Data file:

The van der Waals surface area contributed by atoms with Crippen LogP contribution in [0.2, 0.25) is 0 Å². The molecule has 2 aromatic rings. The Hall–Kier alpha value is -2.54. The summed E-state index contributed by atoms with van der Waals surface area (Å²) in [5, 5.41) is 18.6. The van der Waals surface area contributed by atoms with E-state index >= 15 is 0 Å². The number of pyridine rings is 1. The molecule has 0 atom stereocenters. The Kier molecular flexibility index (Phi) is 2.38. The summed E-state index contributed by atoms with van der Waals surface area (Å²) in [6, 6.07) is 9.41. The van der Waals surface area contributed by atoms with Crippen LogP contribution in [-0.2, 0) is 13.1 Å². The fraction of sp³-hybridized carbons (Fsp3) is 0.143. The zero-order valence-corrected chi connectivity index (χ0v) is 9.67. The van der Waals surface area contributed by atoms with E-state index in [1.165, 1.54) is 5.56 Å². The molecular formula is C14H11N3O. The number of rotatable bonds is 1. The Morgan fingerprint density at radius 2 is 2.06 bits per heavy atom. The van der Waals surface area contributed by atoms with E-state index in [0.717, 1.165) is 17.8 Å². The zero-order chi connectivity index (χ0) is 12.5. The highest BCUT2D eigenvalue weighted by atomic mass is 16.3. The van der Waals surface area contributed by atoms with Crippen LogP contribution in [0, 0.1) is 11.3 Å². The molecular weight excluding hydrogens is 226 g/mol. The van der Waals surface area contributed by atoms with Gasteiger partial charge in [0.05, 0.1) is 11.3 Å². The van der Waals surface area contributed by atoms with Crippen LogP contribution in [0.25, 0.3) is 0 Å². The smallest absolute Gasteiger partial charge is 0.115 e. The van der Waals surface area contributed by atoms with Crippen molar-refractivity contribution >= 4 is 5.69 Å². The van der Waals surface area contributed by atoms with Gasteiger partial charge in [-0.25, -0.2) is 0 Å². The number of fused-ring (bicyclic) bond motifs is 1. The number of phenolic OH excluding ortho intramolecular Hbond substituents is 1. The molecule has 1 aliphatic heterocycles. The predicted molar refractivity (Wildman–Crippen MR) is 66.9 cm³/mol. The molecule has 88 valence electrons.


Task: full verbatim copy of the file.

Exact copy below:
The van der Waals surface area contributed by atoms with Crippen LogP contribution in [0.2, 0.25) is 0 Å². The molecule has 2 aromatic rings. The Hall–Kier alpha value is -2.54. The summed E-state index contributed by atoms with van der Waals surface area (Å²) in [5, 5.41) is 18.6. The van der Waals surface area contributed by atoms with E-state index >= 15 is 0 Å². The number of pyridine rings is 1. The molecule has 0 atom stereocenters. The Kier molecular flexibility index (Phi) is 2.38. The summed E-state index contributed by atoms with van der Waals surface area (Å²) in [6, 6.07) is 9.41. The van der Waals surface area contributed by atoms with Crippen LogP contribution in [-0.2, 0) is 13.1 Å². The fraction of sp³-hybridized carbons (Fsp3) is 0.143. The zero-order valence-corrected chi connectivity index (χ0v) is 9.67. The van der Waals surface area contributed by atoms with E-state index in [1.165, 1.54) is 5.56 Å². The molecular formula is C14H11N3O. The number of rotatable bonds is 1. The Morgan fingerprint density at radius 2 is 2.06 bits per heavy atom. The van der Waals surface area contributed by atoms with E-state index in [0.717, 1.165) is 17.8 Å². The zero-order chi connectivity index (χ0) is 12.5. The highest BCUT2D eigenvalue weighted by atomic mass is 16.3. The van der Waals surface area contributed by atoms with Crippen LogP contribution in [0, 0.1) is 11.3 Å². The molecular weight excluding hydrogens is 226 g/mol. The van der Waals surface area contributed by atoms with Gasteiger partial charge in [0.05, 0.1) is 11.3 Å². The van der Waals surface area contributed by atoms with Crippen LogP contribution in [0.25, 0.3) is 0 Å². The smallest absolute Gasteiger partial charge is 0.115 e. The van der Waals surface area contributed by atoms with Crippen molar-refractivity contribution >= 4 is 5.69 Å². The van der Waals surface area contributed by atoms with Gasteiger partial charge in [-0.25, -0.2) is 0 Å². The number of fused-ring (bicyclic) bond motifs is 1. The number of phenolic OH excluding ortho intramolecular Hbond substituents is 1. The molecule has 1 aliphatic heterocycles. The predicted molar refractivity (Wildman–Crippen MR) is 66.9 cm³/mol. The molecule has 88 valence electrons.